Susan--you don't call her Sue or Susie--is one of those unsung people who keep an organization running smoothly. You know someone like her. The person whose hard work and dedication allows executives to sit in their corner offices and feel that they are dynamic leaders, or at least (as in my case) that things are going along reasonably well. She's a good manager, a no-nonsense type who's a perfect fit for her job of building our budget and making sure that there are no unpleasant surprises in our expense reports. The fact that she also strives diligently to have good working relationships with everyone makes her a treasure.
It's unusual for Susan to complain or to ask for help. She prides herself on doing her job well, and I suspect she thinks it's a sign of weakness not to be able to solve her own problems. So I was a little surprised when she came into my office and closed the door. It was obvious that she was quite upset. In short order I learned that Kratmeyer, our less-than-esteemed head of International Operations, had just raked her over the coals. It seems that the great man had summoned Susan because he was questioning the total cost of one of our infrastructure projects and, dissatisfied with her answers, wanted her to prepare a thorough analysis of the details so that "his people" could check over her numbers. He also wanted to see the vendor contracts Susan had helped to negotiate so that they could be "reviewed by business professionals." When Susan told him that Gornish, our CFO, had been an intimate part of the process, Kratmeyer exploded at her, telling her not to question him and that he had never understood why I trusted her in the first place. Now she was asking me how she should handle the situation.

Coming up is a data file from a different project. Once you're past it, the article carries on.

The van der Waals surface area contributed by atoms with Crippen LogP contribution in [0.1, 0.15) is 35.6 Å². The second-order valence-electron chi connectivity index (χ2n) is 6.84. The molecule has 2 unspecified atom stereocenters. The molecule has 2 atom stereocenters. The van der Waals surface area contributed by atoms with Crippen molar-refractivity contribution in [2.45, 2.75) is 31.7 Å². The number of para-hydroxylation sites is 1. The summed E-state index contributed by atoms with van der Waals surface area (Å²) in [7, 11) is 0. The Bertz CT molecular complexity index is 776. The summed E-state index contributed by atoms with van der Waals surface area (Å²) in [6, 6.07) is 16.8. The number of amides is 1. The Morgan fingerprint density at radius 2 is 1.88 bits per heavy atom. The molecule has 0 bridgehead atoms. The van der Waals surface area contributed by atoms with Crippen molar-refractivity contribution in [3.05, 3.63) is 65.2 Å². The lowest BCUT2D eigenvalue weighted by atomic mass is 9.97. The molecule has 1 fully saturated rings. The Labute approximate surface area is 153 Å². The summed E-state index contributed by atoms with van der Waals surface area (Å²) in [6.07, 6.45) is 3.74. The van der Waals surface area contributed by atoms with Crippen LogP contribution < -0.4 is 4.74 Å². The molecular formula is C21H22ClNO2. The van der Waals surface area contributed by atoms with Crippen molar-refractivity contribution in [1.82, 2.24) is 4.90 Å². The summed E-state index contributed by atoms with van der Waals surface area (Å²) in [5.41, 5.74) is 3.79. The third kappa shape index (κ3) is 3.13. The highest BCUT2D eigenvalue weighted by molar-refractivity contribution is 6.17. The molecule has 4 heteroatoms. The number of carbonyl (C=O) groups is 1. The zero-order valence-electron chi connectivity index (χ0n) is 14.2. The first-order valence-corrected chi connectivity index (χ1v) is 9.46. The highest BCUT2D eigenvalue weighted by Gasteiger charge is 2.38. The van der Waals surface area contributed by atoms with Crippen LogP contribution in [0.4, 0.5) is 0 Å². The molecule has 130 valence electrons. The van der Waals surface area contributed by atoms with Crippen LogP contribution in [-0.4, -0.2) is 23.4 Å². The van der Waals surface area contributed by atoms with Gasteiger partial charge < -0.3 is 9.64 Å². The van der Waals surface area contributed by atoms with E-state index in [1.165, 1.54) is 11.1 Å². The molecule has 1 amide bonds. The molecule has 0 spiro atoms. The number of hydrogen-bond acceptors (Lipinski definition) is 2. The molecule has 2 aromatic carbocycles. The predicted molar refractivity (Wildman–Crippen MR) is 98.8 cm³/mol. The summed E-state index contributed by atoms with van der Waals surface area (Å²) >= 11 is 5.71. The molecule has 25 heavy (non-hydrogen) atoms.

After thinking for a moment, I responded that I'd take care of it. I said I would first alert Gornish that Kratmeyer wanted a third review (his own) of the numbers. Next, I would call Kratmeyer and tell him he was out of line for criticizing her and that if he had any problem with her work to talk to me instead of picking on someone who can't easily fight back. Finally, I would comment that if he wanted to waste time on looking over stuff that had been vetted by IT and Finance instead of selling products, that was his choice, but I thought it was foolish.
Susan looked both relieved and depressed. In a frustrated tone, she said, "I don't understand it. I've never given him any cause to dump on me, and yet he does it every time he can. Why? What did I ever do to deserve this type of treatment from him?"
I sighed. "Kratmeyer is one of those people who believes that his opinion is truth revealed. He doesn't need a reason to dislike someone. He thinks his initial gut feel is the same thing as logic and insight. Then he comes up with all sorts of reasons as to why he's right. Kratmeyer calls it superior business intuition, but normally it's just a selective search for data to support his own predetermined point of view."
"Throwing your weight around because you can isn't right," she said, "and making up your mind about people without looking at the facts is rotten business judgment. Anyway, thanks. I feel a lot better."
With that, she got up to leave, and I picked up the phone to call Gornish.
Herbert W. Lovelace shares his experiences as CIO of a multibillion-dollar international company (changing most names, including his own, to protect the guilty). Send him E-mail at firstname.lastname@example.org.
To discuss this column with other readers, please visit Herbert Lovelace's forum on the Listening Post.
The Business of Going DigitalDigital business isn't about changing code; it's about changing what legacy sales, distribution, customer service, and product groups do in the new digital age. It's about bringing big data analytics, mobile, social, marketing automation, cloud computing, and the app economy together to launch new products and services. We're seeing new titles in this digital revolution, new responsibilities, new business models, and major shifts in technology spending.